Gov. Martin O'Malley on Wednesday floated the idea of adding one cent to the sales tax to address Maryland's budget problems, saying the money would give the state "flexibility" to pay for programs and to borrow more for road projects.
"If I had my druthers, I'd rather do the one penny on the sales tax," O'Malley said during a radio interview before an audience in Annapolis. "That's what I'd like to do. … That one penny could solve the problem."
A 7 percent rate would give Maryland the second-highest sales tax in the country, along with five other states. California's is the highest at 8.25 percent.
State officials need to close a projected budget shortfall of $1.1 billion in the fiscal year that begins July 1. Increasing the sales tax from the current six cents on the dollar to seven cents would raise about $600 million a year.
General Assembly leaders promptly dismissed the idea, and an aide to O'Malley later told reporters that the governor's spending plan — which will be unveiled next week — does not include increasing the sales tax.
But the discussion underscored the extent to which raising taxes is likely to dominate the 90-day General Assembly session that began Wednesday. And it highlighted just how difficult it is — even within the ruling Democratic Party — to achieve a consensus on taxes.
Most of the talk about more revenues has focused on raising the state's 23.5 cents-per-gallon gas tax, though it's unclear by how much, and doubling the "flush tax," the annual $30 fee on water bills. The money would pay for public works projects including road repairs and for upgrades to sewage treatment plants. Democratic leaders are selling the increases as revenue for a jobs program that would stimulate the construction industry.
House Speaker Michael E. Busch, who met with reporters after being re-elected to lead the House for a 10th year, dangled a carrot to delegates who would vote for a gas tax increase: Lawmakers who supported it would get transportation projects that their jurisdictions want.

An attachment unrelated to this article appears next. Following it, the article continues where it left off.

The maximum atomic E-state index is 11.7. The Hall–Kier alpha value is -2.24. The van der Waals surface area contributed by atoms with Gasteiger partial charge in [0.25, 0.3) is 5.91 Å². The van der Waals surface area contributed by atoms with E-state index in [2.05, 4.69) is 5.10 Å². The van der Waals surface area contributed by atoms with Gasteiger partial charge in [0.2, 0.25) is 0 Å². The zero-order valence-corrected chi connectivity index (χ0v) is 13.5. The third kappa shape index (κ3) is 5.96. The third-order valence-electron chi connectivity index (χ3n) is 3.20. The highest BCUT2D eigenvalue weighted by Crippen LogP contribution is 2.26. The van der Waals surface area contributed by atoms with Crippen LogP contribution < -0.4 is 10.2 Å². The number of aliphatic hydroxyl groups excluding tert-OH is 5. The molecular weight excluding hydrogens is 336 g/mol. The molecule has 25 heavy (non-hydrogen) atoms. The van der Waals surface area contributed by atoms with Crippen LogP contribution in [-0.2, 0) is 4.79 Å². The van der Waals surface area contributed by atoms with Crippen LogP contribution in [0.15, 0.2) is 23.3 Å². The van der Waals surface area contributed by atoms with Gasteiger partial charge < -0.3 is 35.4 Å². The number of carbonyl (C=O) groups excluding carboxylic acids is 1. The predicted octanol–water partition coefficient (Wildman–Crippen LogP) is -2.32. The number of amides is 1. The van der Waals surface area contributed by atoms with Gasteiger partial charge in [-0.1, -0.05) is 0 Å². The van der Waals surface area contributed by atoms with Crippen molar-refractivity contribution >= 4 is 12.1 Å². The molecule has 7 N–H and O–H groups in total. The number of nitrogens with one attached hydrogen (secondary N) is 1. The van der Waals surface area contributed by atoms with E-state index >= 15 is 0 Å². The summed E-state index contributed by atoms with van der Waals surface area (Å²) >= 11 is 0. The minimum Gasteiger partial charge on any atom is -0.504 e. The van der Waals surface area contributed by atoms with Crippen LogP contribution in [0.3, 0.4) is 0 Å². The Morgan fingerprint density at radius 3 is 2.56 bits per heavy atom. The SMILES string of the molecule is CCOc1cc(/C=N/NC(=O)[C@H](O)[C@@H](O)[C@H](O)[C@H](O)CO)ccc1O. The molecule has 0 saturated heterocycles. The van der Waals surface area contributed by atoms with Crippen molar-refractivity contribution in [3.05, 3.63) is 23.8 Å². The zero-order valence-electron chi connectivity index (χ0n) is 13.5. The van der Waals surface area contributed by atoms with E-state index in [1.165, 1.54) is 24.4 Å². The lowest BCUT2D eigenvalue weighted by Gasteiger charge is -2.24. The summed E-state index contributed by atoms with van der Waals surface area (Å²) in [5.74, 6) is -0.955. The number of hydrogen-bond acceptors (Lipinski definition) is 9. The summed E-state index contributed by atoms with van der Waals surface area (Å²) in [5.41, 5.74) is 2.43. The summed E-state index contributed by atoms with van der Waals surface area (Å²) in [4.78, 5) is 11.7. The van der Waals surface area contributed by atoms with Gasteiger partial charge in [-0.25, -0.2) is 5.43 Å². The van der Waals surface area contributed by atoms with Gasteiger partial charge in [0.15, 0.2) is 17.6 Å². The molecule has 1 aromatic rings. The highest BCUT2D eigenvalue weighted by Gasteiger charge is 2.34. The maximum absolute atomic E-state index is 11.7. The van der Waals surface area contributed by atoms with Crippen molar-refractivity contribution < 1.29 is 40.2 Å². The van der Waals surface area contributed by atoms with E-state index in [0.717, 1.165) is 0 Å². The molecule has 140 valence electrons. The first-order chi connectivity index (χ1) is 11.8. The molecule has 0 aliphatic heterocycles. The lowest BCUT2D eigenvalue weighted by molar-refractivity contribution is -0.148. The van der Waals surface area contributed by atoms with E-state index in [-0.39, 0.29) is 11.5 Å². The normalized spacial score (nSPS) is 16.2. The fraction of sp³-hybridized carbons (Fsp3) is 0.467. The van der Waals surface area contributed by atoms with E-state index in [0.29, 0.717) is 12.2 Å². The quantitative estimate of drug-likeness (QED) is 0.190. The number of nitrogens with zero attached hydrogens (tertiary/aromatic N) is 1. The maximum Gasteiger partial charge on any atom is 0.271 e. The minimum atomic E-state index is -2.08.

For many delegates to support a gas tax hike, Busch said, "they will to have to take home a project that shows the community benefit that they are going to receive from it."
He named Prince George's, Montgomery and Howard counties, along with Baltimore City, as four large delegations that would need to push hard for the tax. Those four areas send 71 Democratic delegates to the House of Delegates — exactly the number needed to pass a bill.
But supporters of raising the levy have work to do. Several Democratic lawmakers from Baltimore have said they will not support an increase or would have strong reservations about doing so.
House Republican Leader Anthony J. O'Donnell said none of the 43 members of his caucus will support a gas tax increase. "The last thing we need to do is raise taxes," O'Donnell said. "We want to be sure the General Assembly doesn't do any harm."
Senate President Thomas V. Mike Miller repeated yesterday that his chamber would deliver a gas tax increase. He took a somewhat different approach on where projects would be located.
On Wednesday, in an expansive mood after being elected president of his chamber for the 26th year, he vowed to deliver money for a replacement bridge in a Republican senator's district, whether minority lawmakers cast votes for a higher gas tax or not.